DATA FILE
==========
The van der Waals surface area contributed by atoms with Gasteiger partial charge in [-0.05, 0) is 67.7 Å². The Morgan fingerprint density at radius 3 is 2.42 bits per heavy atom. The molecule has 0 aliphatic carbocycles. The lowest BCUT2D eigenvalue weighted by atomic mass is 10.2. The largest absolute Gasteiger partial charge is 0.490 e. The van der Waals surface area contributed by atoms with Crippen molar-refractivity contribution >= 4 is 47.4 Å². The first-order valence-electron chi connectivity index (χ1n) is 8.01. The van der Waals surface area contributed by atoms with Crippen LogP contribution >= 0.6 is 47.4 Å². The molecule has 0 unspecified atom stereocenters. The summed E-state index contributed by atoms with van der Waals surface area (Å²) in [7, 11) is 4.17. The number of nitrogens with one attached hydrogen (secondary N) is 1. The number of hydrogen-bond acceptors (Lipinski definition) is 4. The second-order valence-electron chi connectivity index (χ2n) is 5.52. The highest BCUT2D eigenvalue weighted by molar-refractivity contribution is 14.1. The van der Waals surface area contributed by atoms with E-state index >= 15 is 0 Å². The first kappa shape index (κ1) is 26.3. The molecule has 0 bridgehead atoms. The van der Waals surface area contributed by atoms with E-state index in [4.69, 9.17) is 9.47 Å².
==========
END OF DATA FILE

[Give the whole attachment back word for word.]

The van der Waals surface area contributed by atoms with Gasteiger partial charge in [-0.05, 0) is 67.7 Å². The Morgan fingerprint density at radius 3 is 2.42 bits per heavy atom. The molecule has 0 aliphatic carbocycles. The lowest BCUT2D eigenvalue weighted by atomic mass is 10.2. The largest absolute Gasteiger partial charge is 0.490 e. The van der Waals surface area contributed by atoms with Crippen molar-refractivity contribution >= 4 is 47.4 Å². The first-order valence-electron chi connectivity index (χ1n) is 8.01. The van der Waals surface area contributed by atoms with Crippen LogP contribution >= 0.6 is 47.4 Å². The molecule has 0 unspecified atom stereocenters. The summed E-state index contributed by atoms with van der Waals surface area (Å²) in [7, 11) is 4.17. The number of nitrogens with one attached hydrogen (secondary N) is 1. The number of hydrogen-bond acceptors (Lipinski definition) is 4. The second-order valence-electron chi connectivity index (χ2n) is 5.52. The highest BCUT2D eigenvalue weighted by molar-refractivity contribution is 14.1. The van der Waals surface area contributed by atoms with E-state index >= 15 is 0 Å². The first kappa shape index (κ1) is 26.3. The molecule has 0 bridgehead atoms. The van der Waals surface area contributed by atoms with E-state index in [4.69, 9.17) is 9.47 Å².